The following commentary comes from an independent investor or market observer as part of TheStreet's guest contributor program, which is separate from the company's news coverage.NEW YORK ( TheStreet) -- By now, it's old news that Netflix has aborted its plan to break up its service into separate DVD-by-mail and online streaming services. And by now, we all know why. Customers were in revolt over the changes to a brand that they loved and the price increases that were necessary to make those changes possible.
Buck that inexorable trend, and you run what's really the greatest risk, of becoming the next Blockbuster or Borders. Steve Jobs is the legend he became because he understood that "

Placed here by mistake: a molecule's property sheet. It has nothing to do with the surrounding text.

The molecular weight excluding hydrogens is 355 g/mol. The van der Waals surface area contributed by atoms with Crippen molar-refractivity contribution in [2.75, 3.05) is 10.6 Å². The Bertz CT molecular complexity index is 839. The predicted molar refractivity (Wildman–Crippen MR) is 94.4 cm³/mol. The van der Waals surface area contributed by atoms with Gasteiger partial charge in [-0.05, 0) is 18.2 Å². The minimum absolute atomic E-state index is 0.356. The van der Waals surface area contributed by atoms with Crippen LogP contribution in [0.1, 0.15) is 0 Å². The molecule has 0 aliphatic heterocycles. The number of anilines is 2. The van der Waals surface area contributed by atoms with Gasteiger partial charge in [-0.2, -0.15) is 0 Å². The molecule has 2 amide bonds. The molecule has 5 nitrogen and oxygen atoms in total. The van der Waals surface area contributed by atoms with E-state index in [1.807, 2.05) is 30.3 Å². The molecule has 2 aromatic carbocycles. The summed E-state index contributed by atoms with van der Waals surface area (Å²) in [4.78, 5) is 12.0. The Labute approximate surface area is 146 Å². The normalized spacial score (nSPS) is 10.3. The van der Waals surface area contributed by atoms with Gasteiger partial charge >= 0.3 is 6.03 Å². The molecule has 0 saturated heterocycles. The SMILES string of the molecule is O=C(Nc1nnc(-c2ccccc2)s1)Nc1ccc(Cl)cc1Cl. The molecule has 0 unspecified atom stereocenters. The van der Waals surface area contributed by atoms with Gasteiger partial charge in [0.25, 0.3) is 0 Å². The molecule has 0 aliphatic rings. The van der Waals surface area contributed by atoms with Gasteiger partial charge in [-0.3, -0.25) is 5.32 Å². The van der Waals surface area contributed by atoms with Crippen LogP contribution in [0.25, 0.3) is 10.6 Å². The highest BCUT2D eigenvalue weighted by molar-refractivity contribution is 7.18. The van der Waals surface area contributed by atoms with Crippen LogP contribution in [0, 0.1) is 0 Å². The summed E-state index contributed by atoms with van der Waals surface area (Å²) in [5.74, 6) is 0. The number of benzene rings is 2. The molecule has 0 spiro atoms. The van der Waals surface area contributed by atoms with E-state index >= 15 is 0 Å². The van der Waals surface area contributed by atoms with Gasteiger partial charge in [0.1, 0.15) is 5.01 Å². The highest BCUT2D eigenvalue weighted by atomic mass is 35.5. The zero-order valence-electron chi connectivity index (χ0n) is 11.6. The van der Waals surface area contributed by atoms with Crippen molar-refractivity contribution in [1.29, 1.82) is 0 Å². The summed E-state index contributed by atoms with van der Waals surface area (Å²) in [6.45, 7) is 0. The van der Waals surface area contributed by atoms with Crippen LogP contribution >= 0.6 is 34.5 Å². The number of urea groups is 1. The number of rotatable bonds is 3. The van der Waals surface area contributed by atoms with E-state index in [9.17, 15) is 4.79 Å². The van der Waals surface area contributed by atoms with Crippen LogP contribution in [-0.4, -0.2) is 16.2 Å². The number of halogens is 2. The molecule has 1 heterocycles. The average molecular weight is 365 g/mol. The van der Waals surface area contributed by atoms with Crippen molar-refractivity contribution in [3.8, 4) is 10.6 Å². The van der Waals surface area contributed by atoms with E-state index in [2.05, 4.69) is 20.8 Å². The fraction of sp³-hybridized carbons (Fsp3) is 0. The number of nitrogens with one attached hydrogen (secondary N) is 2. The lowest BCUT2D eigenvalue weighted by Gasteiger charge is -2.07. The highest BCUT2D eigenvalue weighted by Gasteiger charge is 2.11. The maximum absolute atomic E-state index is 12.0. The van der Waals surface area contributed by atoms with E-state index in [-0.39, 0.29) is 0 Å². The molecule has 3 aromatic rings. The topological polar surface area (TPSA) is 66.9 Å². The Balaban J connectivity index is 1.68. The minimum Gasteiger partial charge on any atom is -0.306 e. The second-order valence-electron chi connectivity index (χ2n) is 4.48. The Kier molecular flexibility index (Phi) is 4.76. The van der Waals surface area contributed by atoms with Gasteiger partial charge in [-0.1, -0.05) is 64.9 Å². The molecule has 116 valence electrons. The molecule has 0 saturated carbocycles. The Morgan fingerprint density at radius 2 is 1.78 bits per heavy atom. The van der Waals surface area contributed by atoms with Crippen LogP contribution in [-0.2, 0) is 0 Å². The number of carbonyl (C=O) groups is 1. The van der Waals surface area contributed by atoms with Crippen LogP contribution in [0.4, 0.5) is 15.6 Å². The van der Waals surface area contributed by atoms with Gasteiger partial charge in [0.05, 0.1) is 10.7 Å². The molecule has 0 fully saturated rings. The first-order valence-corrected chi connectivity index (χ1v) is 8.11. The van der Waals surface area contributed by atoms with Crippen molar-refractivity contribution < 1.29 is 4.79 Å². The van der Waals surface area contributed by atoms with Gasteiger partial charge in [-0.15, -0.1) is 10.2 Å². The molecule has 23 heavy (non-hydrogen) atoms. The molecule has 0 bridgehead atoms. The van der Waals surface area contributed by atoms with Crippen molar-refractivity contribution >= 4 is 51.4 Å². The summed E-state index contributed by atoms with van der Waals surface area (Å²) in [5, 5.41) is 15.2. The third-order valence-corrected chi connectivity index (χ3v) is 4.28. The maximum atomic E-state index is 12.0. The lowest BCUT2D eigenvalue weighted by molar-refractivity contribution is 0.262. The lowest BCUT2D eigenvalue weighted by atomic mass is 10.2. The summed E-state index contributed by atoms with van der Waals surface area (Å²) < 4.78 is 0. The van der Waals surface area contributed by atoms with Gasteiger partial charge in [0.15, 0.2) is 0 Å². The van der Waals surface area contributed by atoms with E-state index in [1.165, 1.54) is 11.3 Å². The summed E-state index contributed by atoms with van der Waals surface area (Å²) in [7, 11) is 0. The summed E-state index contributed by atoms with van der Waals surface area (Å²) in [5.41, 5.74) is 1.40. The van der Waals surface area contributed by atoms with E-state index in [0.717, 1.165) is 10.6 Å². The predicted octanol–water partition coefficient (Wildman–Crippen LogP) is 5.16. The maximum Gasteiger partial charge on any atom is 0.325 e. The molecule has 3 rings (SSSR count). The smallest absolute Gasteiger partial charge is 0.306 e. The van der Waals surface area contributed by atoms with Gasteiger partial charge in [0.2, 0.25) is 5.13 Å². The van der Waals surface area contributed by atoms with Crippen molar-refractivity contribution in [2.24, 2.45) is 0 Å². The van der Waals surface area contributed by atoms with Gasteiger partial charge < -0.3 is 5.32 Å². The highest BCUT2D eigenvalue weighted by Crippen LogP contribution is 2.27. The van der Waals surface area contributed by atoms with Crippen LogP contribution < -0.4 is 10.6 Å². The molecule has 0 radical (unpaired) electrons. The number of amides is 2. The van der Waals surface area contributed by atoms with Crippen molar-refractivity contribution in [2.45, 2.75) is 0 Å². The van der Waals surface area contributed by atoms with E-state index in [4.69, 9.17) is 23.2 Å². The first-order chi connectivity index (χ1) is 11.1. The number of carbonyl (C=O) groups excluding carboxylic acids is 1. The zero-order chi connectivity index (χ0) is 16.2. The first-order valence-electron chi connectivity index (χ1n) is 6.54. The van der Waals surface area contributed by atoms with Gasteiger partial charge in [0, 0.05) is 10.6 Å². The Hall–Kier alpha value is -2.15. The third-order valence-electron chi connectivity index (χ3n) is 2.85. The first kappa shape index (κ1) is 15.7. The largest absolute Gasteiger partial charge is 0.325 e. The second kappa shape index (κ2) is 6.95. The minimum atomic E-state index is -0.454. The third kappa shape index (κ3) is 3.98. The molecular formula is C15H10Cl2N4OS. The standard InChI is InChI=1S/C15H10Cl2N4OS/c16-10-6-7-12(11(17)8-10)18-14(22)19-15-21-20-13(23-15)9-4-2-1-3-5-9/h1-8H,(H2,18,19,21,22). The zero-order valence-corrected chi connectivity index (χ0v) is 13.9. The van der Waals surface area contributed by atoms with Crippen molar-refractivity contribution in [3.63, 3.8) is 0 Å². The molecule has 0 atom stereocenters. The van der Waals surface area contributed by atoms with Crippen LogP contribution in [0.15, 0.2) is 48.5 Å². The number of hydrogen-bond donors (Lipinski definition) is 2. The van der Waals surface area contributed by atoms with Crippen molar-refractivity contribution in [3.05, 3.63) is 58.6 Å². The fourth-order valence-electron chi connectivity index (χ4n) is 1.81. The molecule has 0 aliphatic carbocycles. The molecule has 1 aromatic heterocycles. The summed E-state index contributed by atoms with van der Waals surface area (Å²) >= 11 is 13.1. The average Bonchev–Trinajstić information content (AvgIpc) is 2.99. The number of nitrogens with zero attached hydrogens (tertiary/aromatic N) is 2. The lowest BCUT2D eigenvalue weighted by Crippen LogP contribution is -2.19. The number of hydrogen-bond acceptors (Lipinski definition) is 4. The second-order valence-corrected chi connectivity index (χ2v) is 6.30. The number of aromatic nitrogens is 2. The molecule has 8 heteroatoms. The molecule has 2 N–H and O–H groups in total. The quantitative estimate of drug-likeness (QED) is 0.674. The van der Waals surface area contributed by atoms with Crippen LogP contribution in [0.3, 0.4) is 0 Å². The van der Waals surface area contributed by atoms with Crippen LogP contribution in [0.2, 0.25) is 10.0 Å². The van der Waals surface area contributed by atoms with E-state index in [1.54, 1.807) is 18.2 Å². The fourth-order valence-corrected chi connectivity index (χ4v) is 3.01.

s ometimes when you innovate, you make mistakes. It is best to admit them quickly, and get on with improving other innovations." Reed Hastings knows it too. It's possible, just possible, that he has more in common with Steve Jobs than his current detractors might recognize. Up until September, he could do no wrong. Fortune's 2010 business person of the year, he was hailed as a bold visionary for capitalizing on the next big idea that revolutionized an industry. Blockbuster, less nimble and quick, ignored the changing business dynamic and authored its own demise. By emphasizing streaming over traditional DVD services, Reed Hastings was doing what he has always done best -- ensuring that his company does not fall prey to technological obsolescence. If Netflix made business mistakes -- a debatable point -- its instinct toward innovation wasn't one of them. It would be a huge mistake for companies to use the Netflix story as a reason to play it safe. Hastings has been quoted as saying he still believes that the company's future lies in streaming, and most analysts and investors would presumably agree. If the 800,000 customers who cancelled their subscriptions are too big a hit for Netflix to take, then Hastings may indeed be the pioneer who gets the proverbial arrow with no choice but to now engage in a tactical retreat. But I'd hate to see what our economy will look like in the next decade or two if companies in or out of the technological sector base their growth strategies on tactical retreats.